Fragranced plants may be harder to come across in winter months, says Lia Leendertz, but a little effort will reap deliciously sweet-smelling rewards both inside and outside the home.
An odd thing might happen as you walk down a city street on a mild winter’s day. Everything seems dull and grey, the colourful blooms of spring and summer a distant memory, and then… a waft of something floral and citrusy, with a hint of spice, hits your nose. Surely not a flower, at this time of year?
We probably all encounter many more winter-scented plants than we realise, only partly registering their unlikely perfume. Several of them are so easy to grow that they are often incorporated into council planting schemes or placed in banks outside smart offices, only for us to give a cursory sniff and shake of our heads as we pass by.
What we are smelling is an evolutionary strategy in action. All flowers offer a small pot of sweet, sustaining nectar to reward pollinating insects for visiting them. They want insects to visit, so that they pick up a little pollen and carry it on to another flower or so they deposit a little pollen onto them in turn. Thus begins the process of fertilisation that will end in the creation of seeds, ensuring the plant’s reproduction and its line’s survival (‘Fifty shades of green’, September 13). This is what the colour and scent of flowers are really about. They don’t actually exist to please us and make our gardens pretty; that is merely a wonderful side effect.
Summer flowers are all bells and whistles — big petals and bold colours to catch the eye of anything bumbling past, plus sweet scents to put them in mind of that little pot of pollen. Yet winter-scented plants have found themselves a niche. Rather than throwing themselves into the melee of spring or summer — when the air buzzes with insects alighting on flower after flower, but competition for attention is at its fiercest — they bloom when there is very little of anything going on at all: few rivals to contend with, but also few insects to attract. Crucially, however, the number of pollinating insects that are out in the cold months is not zero.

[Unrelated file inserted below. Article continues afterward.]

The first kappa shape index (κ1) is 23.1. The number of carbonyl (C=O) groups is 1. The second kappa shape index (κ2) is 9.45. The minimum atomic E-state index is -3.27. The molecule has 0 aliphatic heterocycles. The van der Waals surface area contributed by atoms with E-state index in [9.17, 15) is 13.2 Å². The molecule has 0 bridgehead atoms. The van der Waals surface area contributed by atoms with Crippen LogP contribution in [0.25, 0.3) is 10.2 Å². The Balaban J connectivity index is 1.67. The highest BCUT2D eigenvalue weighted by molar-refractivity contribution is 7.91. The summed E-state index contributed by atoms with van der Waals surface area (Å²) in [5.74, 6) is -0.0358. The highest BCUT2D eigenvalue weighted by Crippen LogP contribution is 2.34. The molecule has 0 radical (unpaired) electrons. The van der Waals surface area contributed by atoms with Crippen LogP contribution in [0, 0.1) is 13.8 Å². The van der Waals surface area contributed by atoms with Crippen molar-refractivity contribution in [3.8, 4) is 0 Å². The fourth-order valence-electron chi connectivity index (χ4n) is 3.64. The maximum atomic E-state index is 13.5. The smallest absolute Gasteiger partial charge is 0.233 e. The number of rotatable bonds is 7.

On mild days, a few bees will emerge from their nests and hives to clean themselves and forage for a little pollen — and this is when winter-flowering plants seize their moment. They are crafty about it: they can’t produce big colourful flowers, because large, floppy petals would soon be battered by hail, winds and rain. Plants such as witch hazel, sarcococca and winter honeysuckle, with their insignificant, spidery flowers, rely instead on a sharp, citrusy scent that carries far. It floats on the air on still days, reaching out over the largest possible area and alerting those limited winter bees that there is a little nectar for them. All the bees have to do is follow the scent through the dead winter garden and find the prize.
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Not so shrubby
A good number of winter’s best scented plants are hardy shrubs. They are often not lookers in summer, although they’re more unspectacular than outright ugly, so you might want to place them either behind other plants or with climbers scrambling through them.
As long as the ground isn’t hard and frozen, winter is the perfect planting time for shrubs, when the ground is moist and their roots can begin to get established before the growth spurt of spring. Prepare the planting hole well, with spadefuls of organic matter, such as well-rotted manure or garden compost, to improve drainage and ameliorate the soil structure around the roots, because, once established, they will be there for a great many years.
Commonly known as witch hazel, hamamelis is a large shrub or small tree that often offers good autumn colour and can look great standing alone. Its flowers are small and spidery, but come in vibrant yellows, oranges and reds, sometimes darker at the base than the tips, making them look like little fireworks. Hamamelis has an intense citrus scent that carries right across the garden.